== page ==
Posts Tagged ‘american community survey’

Seniors Comprise 42 Percent of Households, will Hit 46 Million by 2030

February 5th, 2016 Comments off

baby_boomers____howstuffworksWhile the spotlight has been on the Millennials in recent years as the housing market tries to lure them out of their parents’ basements, the National Association of Home Builders (NAHB) and American Community Survey has revealed more than 48 million households in the U. S. are headed by someone 55 and over, comprising 42 percent of all households.

In six states—Florida, Montana, Pennsylvania, West Virginia, Maine and Vermont—45 to 50 percent of all homes are headed by seniors. Moreover, in no state do seniors account for less than 34 percent nor more than 49 percent, as themreport informs MHProNews..

NAHB’s Housing Market Index for 55-plus had a reading of 60 for the third quarter, three points better than the previous quarter. “Like the overall housing market, we continue to see steady, positive growth in the 55+ market,” said David Crowe, NAHB chief economist. “With the economy and job growth continuing to improve gradually, many consumers are now able to sell their current homes at a suitable price, enabling them to buy or rent in a 55+ community.”

The Urban Institute states in 1990 there were 20 million household headed by seniors 65 and older. In 2010 that number had hit 25.8 million, and by 2030 it is expected baby boomer households will stand at 46 million, 34 million of whom will be senior homeowners, plus 12.2 million renters. ##

(Photo credit: howstuffworks–Baby Boomers)

matthew-silver-daily-business-news-mhpronews-comArticle submitted by Matthew J. Silver to Daily Business News-MHProNews.

Construction Workers in Short Supply in U. S.

December 15th, 2015 Comments off

Construction_Workers  FlickreviewR  creditEconomists at the National Association of Home Builders (NAHB) have determined from the 2013 American Community Survey that the average age of U. S. construction workers is 42, one year older than the overall work force average, according to what constructiondive tells MHProNews.

States with the highest median age of 45 are Connecticut, Maine and New Hampshire, while those with the youngest median age are Utah (36) and North Dakota (38), the latter likely due to the rigors of working in the oilfields.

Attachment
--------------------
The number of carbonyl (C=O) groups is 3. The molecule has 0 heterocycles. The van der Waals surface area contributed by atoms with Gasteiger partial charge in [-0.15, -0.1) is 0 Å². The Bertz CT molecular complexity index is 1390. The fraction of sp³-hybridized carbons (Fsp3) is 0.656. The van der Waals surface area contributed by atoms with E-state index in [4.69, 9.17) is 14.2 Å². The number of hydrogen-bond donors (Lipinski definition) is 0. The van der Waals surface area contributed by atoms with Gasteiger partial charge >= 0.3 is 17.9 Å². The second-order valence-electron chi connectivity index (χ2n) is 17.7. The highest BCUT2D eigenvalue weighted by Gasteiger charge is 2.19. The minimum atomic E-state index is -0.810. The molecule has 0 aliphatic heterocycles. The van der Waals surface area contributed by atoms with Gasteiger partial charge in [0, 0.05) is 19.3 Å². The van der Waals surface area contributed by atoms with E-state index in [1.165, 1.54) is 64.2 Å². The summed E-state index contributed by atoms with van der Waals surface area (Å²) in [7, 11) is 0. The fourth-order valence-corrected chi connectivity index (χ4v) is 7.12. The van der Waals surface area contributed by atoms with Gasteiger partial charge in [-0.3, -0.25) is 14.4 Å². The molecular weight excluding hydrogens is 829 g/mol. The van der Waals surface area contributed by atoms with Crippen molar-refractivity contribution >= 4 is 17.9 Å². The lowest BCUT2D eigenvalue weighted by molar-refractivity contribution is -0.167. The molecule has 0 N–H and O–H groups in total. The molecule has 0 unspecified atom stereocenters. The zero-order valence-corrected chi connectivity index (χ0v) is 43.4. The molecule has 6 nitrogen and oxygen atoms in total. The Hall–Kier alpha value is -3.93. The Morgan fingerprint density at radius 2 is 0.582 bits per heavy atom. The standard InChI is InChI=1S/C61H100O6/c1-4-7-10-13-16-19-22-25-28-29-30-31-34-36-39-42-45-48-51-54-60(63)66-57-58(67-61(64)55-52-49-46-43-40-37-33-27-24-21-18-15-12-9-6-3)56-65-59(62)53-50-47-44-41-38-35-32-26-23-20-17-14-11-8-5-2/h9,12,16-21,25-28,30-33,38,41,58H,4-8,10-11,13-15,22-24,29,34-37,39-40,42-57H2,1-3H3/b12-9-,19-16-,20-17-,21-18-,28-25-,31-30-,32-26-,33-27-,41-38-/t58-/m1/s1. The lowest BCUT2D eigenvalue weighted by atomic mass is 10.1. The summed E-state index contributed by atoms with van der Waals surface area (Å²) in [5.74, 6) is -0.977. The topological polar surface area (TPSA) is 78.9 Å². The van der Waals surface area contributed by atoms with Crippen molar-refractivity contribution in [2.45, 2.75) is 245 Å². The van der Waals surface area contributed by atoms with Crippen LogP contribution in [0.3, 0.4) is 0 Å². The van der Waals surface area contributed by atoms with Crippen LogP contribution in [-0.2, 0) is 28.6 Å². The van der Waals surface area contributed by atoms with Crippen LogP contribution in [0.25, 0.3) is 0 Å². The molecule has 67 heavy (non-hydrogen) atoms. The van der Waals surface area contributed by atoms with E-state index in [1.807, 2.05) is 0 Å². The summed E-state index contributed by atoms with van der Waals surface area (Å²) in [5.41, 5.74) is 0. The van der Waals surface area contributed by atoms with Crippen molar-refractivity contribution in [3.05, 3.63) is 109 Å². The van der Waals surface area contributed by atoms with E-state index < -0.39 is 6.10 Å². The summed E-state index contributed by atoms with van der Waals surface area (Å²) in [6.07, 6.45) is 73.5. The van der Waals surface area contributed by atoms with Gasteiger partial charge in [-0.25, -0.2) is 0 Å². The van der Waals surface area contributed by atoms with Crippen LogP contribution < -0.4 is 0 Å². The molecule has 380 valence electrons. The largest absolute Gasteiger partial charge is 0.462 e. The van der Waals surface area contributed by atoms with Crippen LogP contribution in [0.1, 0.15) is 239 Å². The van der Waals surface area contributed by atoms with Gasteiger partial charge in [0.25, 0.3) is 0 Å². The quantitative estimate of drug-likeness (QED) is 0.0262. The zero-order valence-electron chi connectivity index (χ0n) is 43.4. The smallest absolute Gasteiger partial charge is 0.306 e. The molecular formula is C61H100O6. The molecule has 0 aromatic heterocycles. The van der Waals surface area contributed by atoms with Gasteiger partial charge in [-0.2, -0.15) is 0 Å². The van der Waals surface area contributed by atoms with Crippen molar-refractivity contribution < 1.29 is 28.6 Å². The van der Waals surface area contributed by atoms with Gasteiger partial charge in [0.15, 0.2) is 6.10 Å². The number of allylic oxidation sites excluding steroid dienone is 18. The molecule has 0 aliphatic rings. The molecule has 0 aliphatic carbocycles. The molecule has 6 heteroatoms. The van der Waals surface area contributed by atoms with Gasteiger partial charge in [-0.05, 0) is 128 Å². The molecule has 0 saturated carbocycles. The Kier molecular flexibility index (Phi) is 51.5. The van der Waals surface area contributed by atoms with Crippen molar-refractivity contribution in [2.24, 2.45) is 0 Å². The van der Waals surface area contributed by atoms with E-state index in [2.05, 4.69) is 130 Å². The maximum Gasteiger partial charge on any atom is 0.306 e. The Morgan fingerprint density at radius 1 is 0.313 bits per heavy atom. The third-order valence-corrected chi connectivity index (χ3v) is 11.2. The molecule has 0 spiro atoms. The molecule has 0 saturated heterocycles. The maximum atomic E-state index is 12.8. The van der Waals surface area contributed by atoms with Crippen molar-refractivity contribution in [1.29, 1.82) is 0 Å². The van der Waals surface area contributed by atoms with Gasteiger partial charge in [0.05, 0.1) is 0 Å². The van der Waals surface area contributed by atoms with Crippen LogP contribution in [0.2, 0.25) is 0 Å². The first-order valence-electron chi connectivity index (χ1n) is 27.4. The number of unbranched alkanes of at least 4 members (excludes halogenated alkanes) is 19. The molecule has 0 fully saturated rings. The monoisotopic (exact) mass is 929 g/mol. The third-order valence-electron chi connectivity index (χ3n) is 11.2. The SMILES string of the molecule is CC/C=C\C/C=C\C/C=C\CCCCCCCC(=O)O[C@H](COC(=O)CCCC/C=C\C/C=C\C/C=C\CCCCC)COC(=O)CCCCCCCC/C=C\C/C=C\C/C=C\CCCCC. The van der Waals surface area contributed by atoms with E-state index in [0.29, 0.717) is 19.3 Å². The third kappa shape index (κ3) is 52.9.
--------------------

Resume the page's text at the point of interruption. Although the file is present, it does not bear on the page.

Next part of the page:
The younger median ages tend to be laborers and helpers, while the older ages are in more supervisory and equipment operator positions.

Although statistics indicate 31,000 jobs were added in October and 46,000 in November, so many construction workers left during the recession for lack of work and moved to other fields that the industry will have to attract new workers. The Associated General Contractors of America has warned of this problem for sometime, and advocates for more technical school education. ##

(Photo credit: FlickreviewR–construction workers)

matthew-silver-daily-business-news-mhpronews-comArticle submitted by Matthew J. Silver to Daily Business News-MHProNews.

Falling Income may Stall Recovery

May 9th, 2013 Comments off

According to cbsnews, a report based on recent data from the Census Bureau American Community Survey states that the percentage of renters paying over 50 percent of their income increased from 22.8 percent to 26.4 percent. The foreclosure crisis, falling home prices, and tighter credit drove former homeowners into rentals and simultaneously prevented renters from moving on to homeownership, further increasing the demand for rentals and driving up costs. Renting expenses rose six percent from 2008 to 2011, while income of those renting dropped 3.2 percent. Although homeowners experienced a drop of 3.2 percent in housing costs, income fell 4.2 percent, increasing the burden of homeownership. Co-author of the report, Janet Viveiros says “We really need to be thinking about long-term solutions on the ownership side and making sure that renters have access to enough affordable communities.” Housing affordability affects the amount of money spent on food, healthcare, and other needs and wants that feed the economy, as MHProNews understands. Bottom line: The lack of job and income growth will keep the economic recovery in low gear.

(Image credit: Forbes)